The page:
Welcome to Boston.com’s Sports Q, our daily conversation, initiated by you and moderated by Chad Finn, about a compelling topic in Boston sports. Here’s how it works: You submit questions to Chad through Twitter, Facebook, email, his Friday chat, and any other outlet you prefer. He’ll pick one each weekday to answer, then we’ll take the discussion to the comments. Chad will stop by several times per day to navigate. But you drive the conversation.
Was Bill Belichick right to leave Tom Brady in the game against a dirty Dolphins defense Sunday? The lead seemed pretty safe. He seemed [annoyed] to even be asked about it. – Ryan N.
Before I get to my answer, here’s Belichick’s:
“It’s easy for you to sit there and say the game is out of hand. But if you watch games in the National Football League, a lot can change in a hurry. The only time I think the game is in hand is when they’re not going to have enough possessions to get the points they need. Sorry, we just see that one totally differently.”
He did seem annoyed, but I think he assumed we know his approach there by now. If the opposition theoretically has enough time to come back and it is — as Charlie Weis explained on NBC Sports Boston’s postgame show — less than a four-score lead, he is leaving the varsity out there. And that includes Brady.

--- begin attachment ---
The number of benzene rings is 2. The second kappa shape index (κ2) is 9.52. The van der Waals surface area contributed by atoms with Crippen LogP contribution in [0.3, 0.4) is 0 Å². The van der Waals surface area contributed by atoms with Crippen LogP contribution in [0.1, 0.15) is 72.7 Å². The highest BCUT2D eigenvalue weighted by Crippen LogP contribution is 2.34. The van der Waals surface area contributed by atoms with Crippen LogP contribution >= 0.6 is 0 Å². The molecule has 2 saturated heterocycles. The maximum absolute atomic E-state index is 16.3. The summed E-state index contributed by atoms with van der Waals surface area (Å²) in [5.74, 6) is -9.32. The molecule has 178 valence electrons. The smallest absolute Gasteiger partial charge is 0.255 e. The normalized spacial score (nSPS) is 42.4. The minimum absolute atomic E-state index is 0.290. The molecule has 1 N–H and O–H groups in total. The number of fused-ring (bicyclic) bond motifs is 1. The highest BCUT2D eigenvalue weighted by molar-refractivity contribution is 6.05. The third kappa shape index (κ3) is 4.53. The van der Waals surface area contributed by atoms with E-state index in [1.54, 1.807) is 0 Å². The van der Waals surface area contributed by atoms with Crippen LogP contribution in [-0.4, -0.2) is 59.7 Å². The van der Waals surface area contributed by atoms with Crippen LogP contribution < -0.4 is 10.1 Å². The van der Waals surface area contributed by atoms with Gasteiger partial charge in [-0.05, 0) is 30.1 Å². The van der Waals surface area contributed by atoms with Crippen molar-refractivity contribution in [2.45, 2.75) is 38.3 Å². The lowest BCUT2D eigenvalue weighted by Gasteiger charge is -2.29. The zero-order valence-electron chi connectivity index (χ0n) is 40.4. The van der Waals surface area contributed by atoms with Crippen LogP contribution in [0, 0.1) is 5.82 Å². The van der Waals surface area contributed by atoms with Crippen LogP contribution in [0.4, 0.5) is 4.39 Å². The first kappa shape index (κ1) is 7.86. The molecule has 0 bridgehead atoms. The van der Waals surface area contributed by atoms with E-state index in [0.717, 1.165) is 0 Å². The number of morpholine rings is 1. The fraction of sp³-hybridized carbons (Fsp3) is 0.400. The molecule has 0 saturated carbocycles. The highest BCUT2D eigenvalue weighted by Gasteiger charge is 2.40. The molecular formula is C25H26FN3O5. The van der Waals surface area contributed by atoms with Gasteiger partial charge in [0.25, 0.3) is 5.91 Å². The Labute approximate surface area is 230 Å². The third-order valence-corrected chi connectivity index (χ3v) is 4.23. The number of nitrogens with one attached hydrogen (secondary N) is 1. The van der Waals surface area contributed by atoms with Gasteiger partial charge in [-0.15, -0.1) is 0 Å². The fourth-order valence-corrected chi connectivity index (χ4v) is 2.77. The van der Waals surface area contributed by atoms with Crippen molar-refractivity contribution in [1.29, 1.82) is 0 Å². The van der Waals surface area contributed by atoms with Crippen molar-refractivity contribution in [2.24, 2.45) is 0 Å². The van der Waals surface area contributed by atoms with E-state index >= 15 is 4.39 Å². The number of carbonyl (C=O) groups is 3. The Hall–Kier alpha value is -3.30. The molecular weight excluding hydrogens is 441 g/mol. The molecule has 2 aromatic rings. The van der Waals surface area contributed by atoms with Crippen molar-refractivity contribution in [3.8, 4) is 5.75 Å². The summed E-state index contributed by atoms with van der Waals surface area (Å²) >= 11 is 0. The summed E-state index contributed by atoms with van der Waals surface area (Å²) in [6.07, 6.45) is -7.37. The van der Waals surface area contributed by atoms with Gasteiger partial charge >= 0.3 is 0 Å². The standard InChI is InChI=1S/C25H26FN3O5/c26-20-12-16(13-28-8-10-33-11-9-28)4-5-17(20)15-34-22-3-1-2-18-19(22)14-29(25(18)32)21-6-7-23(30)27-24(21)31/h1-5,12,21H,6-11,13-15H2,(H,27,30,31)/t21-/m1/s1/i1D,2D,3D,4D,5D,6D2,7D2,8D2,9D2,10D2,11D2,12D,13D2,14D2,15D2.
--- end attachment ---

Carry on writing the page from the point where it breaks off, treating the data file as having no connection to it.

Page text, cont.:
Was he right? Yeah. The Patriots won, and Brady didn’t get hurt in what we see as garbage time.
But we could also look at it this way:
It worked out — this time. But there’s so much risk there, and so much to lose, that it’s the nature of the fan to wish he would pull Brady even when the score isn’t a mathematically clinched victory.
Yesterday could have been one of those circumstances. His touchdown pass put the Patriots up 35-17 with 6:35 left. Theoretically, it wasn’t over. But the Dolphins aren’t the ’16 Patriots, and the Patriots sure as heck aren’t the ’16 Falcons. It was over.
Brady stayed in on the next possession with a little more than 4 minutes left, but did not throw a pass, instead handing off to Rex Burkhead three times. Should Belichick have pulled him then? Ideally, I say yes, but at least he didn’t throw a pass.
You’re never entirely out of harm’s way when Ndamukong Suh is on the field. But that’s about as safe as it gets. Brady then closed out the game on the final possession with a series of kneel-downs.
I think the Patriots should be extra-protective of Brady, especially now that Jimmy Garoppolo is on the other coast. Belichick does not, and he’s not about to listen to the likes of me now. He’s done all right without my advice.
But what do you guys think? Should Belichick have pulled Brady late in Sunday’s game? I’ll hear you in the comments.